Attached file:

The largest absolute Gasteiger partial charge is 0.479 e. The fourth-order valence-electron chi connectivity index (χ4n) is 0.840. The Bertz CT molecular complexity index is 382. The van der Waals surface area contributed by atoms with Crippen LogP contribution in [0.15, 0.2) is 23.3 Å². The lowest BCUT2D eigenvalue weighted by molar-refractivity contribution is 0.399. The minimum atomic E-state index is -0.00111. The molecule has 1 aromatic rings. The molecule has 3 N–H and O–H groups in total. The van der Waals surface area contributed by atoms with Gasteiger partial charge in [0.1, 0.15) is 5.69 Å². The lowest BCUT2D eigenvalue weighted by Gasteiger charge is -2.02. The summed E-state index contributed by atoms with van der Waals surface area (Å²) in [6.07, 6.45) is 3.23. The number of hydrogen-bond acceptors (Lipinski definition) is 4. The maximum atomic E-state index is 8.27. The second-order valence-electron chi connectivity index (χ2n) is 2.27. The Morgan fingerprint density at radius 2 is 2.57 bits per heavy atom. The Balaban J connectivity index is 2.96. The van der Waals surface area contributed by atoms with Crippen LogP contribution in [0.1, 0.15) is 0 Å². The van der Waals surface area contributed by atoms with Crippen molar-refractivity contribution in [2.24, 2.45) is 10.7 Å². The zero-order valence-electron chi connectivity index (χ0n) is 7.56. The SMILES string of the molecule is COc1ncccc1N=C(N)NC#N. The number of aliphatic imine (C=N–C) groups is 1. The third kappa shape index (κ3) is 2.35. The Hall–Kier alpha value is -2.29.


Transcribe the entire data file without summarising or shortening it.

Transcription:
The largest absolute Gasteiger partial charge is 0.479 e. The fourth-order valence-electron chi connectivity index (χ4n) is 0.840. The Bertz CT molecular complexity index is 382. The van der Waals surface area contributed by atoms with Crippen LogP contribution in [0.15, 0.2) is 23.3 Å². The lowest BCUT2D eigenvalue weighted by molar-refractivity contribution is 0.399. The minimum atomic E-state index is -0.00111. The molecule has 1 aromatic rings. The molecule has 3 N–H and O–H groups in total. The van der Waals surface area contributed by atoms with Gasteiger partial charge in [0.1, 0.15) is 5.69 Å². The lowest BCUT2D eigenvalue weighted by Gasteiger charge is -2.02. The summed E-state index contributed by atoms with van der Waals surface area (Å²) in [6.07, 6.45) is 3.23. The number of hydrogen-bond acceptors (Lipinski definition) is 4. The maximum atomic E-state index is 8.27. The second-order valence-electron chi connectivity index (χ2n) is 2.27. The Morgan fingerprint density at radius 2 is 2.57 bits per heavy atom. The Balaban J connectivity index is 2.96. The van der Waals surface area contributed by atoms with Crippen LogP contribution in [0.1, 0.15) is 0 Å². The van der Waals surface area contributed by atoms with Crippen molar-refractivity contribution in [2.24, 2.45) is 10.7 Å². The zero-order valence-electron chi connectivity index (χ0n) is 7.56. The SMILES string of the molecule is COc1ncccc1N=C(N)NC#N. The number of aliphatic imine (C=N–C) groups is 1. The third kappa shape index (κ3) is 2.35. The Hall–Kier alpha value is -2.29.